Bulbs Light Ships (Freedom to Spend)
On Light Ships, ex-Axolotl members William Sabiston and Jon Almaraz have concocted a drum and guitar sound that threads glistening feedback through tumbledown near-rhythms. Their diverse and razor-sharp sonic vocabulary skirts the edges of free jazz, noise, minimal electronica and rock. Best of all, after laying down a one-two opening punch of extremely fractious string noise and Steve Reid like bass thumps, they become more cinematic, and slightly more jazzy. The title track suggests a delicate melody but avoids coalescing into anything grand, which keeps your ears open. There is some gorgeous pointillism on this record; some of the best non-idiomatic improv I've heard this year.
Empty Cage Quartet Stratostrophic (Clean Feed)
Hard to believe such rich, multilayered narratives could be constructed out of the sparse two horns, bass and drums format popularized by Ornette Coleman. Trumpeter Kris Tiner has a beautifully clear swing-to-freebop sound and a gift for phrases that hang provocatively in the air. He's got a perfect partner in Jason Mears' lemony alto, and the spiralling, witty extremity of their counterpoint rivals the Zorn/Douglas interplay in Masada. Ivan Johnson and Paul Kikuchi have blossomed into one of the supplest rhythm sections around: rather than locking in together, they pull away from each other in order to let these ultra-elastic grooves breathe.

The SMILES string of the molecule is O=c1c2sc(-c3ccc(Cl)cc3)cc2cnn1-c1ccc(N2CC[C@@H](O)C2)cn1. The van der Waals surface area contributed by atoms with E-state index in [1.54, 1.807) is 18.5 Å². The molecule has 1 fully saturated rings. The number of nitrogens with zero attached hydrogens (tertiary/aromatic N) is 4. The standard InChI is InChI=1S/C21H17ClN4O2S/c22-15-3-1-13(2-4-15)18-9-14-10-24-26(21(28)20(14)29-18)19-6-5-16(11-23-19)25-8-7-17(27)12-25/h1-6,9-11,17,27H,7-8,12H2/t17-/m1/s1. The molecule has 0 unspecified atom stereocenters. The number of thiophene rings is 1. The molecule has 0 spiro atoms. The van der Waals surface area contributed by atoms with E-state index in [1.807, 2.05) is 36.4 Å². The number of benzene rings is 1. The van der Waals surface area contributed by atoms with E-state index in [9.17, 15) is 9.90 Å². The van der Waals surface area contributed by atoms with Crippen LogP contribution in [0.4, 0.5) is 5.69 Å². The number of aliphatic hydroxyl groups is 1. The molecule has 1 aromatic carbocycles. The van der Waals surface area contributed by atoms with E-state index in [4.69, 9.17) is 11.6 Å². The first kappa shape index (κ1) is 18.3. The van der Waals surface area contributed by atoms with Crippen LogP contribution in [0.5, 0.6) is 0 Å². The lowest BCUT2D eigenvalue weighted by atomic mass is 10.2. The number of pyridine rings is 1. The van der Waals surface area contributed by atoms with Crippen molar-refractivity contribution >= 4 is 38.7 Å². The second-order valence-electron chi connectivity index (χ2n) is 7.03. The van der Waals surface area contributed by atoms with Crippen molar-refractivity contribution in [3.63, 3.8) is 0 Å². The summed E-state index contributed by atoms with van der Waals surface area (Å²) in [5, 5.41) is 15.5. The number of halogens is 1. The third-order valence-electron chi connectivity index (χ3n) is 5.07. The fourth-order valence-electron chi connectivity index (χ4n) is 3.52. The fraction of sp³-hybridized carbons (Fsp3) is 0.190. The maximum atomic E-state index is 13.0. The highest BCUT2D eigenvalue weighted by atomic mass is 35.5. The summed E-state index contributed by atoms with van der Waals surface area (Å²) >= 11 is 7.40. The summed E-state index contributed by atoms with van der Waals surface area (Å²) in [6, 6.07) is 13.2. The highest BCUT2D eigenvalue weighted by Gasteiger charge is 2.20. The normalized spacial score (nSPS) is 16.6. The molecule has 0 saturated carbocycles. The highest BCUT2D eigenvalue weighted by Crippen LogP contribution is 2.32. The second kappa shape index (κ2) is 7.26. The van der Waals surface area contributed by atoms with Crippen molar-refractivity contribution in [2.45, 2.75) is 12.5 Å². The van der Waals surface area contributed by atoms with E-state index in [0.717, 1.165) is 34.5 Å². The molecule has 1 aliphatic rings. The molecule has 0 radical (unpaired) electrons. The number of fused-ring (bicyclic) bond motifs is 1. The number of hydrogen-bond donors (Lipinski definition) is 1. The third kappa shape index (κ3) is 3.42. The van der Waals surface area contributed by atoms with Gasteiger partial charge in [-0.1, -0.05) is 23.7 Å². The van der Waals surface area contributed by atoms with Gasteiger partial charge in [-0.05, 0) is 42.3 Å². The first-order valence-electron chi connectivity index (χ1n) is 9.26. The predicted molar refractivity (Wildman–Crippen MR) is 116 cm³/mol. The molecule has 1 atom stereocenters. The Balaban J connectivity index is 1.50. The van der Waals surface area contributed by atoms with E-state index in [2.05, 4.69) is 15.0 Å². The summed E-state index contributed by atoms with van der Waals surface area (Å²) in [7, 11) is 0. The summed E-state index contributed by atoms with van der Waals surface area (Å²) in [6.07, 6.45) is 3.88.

Feuermusik No Contest (Standard Form)
What began as an innocent experiment between two hardcore punks blossomed into a gorgeous, multi-layered musical advancement by Toronto duo Feuermusik. Though they shake the novelty aspect of their bucket percussion/woodwinds configuration any time they play live, Gus Weinkauf and Jeremy Strachan entered sessions for No Contest with something to prove. The relative pop-cheer of 2006's Goodbye, Lucille lurks within No Contest but the new record shoots for grace and poise first, hitting the mark with uncommon authority.
Christina Kubisch Five Electrical Walks (Important)
If folk music is about taking the temperature of the current culture, Christina Kubisch has created a wired folk masterpiece. Sourced from headphones specially designed to act as electrical antennae, recording the invisible information cycles that envelope our modern landscapes, Kubisch concatenates the ambient music of Times Square, the terrorized metal of airports and shopping malls and decaying structuralism of Birmingham. We've taught the world to sing, and Kubisch is now teaching us to listen to it.